5/ External links should be treated like your favourite unhealthy foods

As the name suggest, external links are those that lead your reader to another website. It could be another website you own or one that covers another related topic in greater depth than you can do justice to. We say they should be treated like your favourite unhealthy foods because you should use them sparingly. If you’re bothering to show-off your knowledge of where to go next, give them a taste of their satisfying “chocolate” links, but only the occassional bite!

Put these links near the bottom of your article so you don’t lose your valuable visitor within seconds of them coming to your website. Also be careful not to point them towards a competitor. Ideally, you want to write your own versions of the articles you’re directing visitors to. So if you don’t have that article yet, put it on your blogging planner (list of articles and posts to-do).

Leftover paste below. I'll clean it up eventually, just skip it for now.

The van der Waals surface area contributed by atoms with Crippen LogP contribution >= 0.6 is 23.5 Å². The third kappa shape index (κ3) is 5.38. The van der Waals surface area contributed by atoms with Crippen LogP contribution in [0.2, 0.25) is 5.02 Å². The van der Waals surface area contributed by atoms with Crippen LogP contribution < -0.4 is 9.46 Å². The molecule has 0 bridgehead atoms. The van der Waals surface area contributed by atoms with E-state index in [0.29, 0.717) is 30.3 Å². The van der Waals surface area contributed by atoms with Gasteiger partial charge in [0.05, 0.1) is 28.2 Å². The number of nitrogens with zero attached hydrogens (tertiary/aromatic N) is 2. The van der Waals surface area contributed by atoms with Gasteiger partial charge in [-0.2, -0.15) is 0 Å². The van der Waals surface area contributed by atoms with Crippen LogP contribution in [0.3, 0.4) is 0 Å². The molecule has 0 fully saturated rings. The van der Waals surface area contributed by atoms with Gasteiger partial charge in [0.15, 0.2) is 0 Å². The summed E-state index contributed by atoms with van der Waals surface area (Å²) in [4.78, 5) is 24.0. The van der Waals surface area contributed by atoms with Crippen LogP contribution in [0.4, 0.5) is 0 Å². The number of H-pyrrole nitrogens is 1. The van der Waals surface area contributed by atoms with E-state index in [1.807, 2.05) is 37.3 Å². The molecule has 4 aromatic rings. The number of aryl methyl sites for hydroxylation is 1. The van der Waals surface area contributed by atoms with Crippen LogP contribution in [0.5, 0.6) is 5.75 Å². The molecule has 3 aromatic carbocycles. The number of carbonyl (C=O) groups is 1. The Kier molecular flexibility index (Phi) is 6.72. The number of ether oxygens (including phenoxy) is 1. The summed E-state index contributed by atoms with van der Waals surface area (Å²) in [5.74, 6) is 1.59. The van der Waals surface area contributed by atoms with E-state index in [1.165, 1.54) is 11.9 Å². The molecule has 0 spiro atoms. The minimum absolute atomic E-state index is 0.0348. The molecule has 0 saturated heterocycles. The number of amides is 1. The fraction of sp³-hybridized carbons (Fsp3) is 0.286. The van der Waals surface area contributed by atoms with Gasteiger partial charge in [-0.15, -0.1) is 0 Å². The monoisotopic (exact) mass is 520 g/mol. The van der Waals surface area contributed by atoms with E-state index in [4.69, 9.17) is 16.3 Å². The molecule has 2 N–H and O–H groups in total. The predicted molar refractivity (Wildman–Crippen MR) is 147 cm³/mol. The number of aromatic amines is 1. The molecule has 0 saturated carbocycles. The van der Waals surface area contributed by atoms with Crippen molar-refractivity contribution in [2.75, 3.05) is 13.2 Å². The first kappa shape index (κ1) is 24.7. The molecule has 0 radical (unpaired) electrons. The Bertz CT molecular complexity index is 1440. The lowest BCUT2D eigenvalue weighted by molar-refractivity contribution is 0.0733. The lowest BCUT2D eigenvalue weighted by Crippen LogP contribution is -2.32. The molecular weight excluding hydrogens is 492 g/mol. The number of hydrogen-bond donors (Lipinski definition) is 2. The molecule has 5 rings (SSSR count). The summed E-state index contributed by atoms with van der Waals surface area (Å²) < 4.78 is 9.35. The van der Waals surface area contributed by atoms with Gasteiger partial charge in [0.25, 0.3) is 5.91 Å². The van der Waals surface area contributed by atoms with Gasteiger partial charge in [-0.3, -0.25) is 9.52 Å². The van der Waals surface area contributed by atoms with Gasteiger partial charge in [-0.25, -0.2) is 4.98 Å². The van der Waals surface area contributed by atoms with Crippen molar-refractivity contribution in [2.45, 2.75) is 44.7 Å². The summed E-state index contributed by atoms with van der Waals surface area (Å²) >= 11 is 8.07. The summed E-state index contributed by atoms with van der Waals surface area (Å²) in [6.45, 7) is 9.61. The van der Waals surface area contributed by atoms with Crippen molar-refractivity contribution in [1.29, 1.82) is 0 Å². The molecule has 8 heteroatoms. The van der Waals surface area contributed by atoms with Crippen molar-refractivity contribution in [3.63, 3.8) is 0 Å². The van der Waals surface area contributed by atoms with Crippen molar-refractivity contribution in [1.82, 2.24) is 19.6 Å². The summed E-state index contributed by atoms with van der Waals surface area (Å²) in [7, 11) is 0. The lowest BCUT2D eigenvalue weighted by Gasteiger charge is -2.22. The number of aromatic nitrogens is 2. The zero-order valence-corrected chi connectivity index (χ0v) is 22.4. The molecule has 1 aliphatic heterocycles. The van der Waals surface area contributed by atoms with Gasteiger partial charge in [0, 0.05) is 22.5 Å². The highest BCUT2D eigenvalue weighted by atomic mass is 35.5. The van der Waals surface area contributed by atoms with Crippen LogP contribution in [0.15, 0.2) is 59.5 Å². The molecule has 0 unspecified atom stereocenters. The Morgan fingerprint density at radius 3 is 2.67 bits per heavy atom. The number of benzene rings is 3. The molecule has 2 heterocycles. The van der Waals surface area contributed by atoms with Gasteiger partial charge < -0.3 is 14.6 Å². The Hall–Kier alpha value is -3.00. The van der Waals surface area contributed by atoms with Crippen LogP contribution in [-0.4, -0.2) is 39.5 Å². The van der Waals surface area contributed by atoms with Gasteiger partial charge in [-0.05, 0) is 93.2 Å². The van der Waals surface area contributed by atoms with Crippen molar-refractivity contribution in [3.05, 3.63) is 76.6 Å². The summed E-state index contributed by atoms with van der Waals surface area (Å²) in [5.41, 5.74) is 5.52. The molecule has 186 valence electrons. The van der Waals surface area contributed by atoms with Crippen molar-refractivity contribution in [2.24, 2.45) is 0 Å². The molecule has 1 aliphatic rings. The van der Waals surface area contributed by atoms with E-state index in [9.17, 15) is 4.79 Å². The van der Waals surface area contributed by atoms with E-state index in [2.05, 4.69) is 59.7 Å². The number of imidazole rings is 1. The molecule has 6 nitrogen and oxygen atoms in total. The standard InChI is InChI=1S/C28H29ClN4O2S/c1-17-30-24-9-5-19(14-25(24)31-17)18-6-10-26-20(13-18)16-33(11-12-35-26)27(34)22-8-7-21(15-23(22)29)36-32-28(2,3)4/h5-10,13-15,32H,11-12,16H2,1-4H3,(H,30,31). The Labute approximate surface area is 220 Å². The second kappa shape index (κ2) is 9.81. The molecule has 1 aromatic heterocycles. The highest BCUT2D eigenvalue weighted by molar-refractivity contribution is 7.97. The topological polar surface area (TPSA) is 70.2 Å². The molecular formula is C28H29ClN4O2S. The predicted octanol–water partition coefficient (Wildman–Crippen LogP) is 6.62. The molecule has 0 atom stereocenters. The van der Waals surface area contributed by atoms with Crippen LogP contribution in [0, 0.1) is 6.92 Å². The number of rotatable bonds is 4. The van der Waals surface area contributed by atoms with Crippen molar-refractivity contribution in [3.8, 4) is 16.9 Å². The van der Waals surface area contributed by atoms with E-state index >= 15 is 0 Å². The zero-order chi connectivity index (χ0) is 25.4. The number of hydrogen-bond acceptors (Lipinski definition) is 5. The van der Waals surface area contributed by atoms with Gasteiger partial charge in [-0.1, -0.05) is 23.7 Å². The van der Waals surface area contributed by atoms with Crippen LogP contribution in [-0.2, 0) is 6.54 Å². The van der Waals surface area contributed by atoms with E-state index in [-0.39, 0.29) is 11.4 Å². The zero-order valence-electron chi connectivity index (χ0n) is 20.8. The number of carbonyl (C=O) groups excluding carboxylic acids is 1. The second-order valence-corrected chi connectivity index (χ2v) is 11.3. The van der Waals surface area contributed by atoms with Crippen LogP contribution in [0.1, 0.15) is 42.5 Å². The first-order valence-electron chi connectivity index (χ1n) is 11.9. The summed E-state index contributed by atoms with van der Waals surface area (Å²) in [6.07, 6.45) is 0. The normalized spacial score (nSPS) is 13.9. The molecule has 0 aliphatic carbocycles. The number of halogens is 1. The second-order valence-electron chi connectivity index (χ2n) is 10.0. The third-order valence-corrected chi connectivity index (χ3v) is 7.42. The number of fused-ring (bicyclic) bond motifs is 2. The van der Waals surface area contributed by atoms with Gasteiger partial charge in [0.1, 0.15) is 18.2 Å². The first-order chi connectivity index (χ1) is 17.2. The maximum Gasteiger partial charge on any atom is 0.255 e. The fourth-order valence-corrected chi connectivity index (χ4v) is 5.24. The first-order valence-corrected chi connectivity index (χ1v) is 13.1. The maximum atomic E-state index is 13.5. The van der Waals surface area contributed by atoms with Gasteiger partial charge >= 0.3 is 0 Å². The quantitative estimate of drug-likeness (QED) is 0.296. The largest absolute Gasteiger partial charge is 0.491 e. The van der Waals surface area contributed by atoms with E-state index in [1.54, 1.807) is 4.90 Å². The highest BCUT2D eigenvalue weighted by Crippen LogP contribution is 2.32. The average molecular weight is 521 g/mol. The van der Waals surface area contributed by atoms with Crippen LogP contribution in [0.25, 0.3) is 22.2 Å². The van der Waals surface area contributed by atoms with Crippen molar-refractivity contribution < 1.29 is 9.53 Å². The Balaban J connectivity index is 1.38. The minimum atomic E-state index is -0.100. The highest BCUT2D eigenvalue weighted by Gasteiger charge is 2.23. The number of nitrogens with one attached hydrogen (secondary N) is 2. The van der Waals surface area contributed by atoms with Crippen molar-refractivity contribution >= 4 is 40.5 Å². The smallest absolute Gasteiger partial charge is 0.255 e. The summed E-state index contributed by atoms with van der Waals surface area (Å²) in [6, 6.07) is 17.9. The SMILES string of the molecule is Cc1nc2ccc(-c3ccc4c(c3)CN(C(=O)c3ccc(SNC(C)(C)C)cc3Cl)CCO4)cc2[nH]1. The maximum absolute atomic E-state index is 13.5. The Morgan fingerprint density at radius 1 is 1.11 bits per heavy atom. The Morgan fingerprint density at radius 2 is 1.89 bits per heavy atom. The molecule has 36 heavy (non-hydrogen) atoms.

6/ Update old posts

If you have old posts that are ranking highly but slipped down to page 2, you can update them. But do it carefully. You cannot simply update the publishing date or swap an image if you want Google. For example, if you have an article titled “The Best Free Image Editing Software Used by Us”, it’s quite possible that you’ve changed what you use since then. I spoke to someone the other day who was using “Paint” in Windows to do some image recolouring and cropping. They’d mentioned it in an article they wote. Now, an alternative software is “Paint.net“. This means they need to go back and update the old article with this new insight and push it back up the rankings. In general, a 20% change is sufficient to warrant doing it.

7/ Title your URLs Appropriately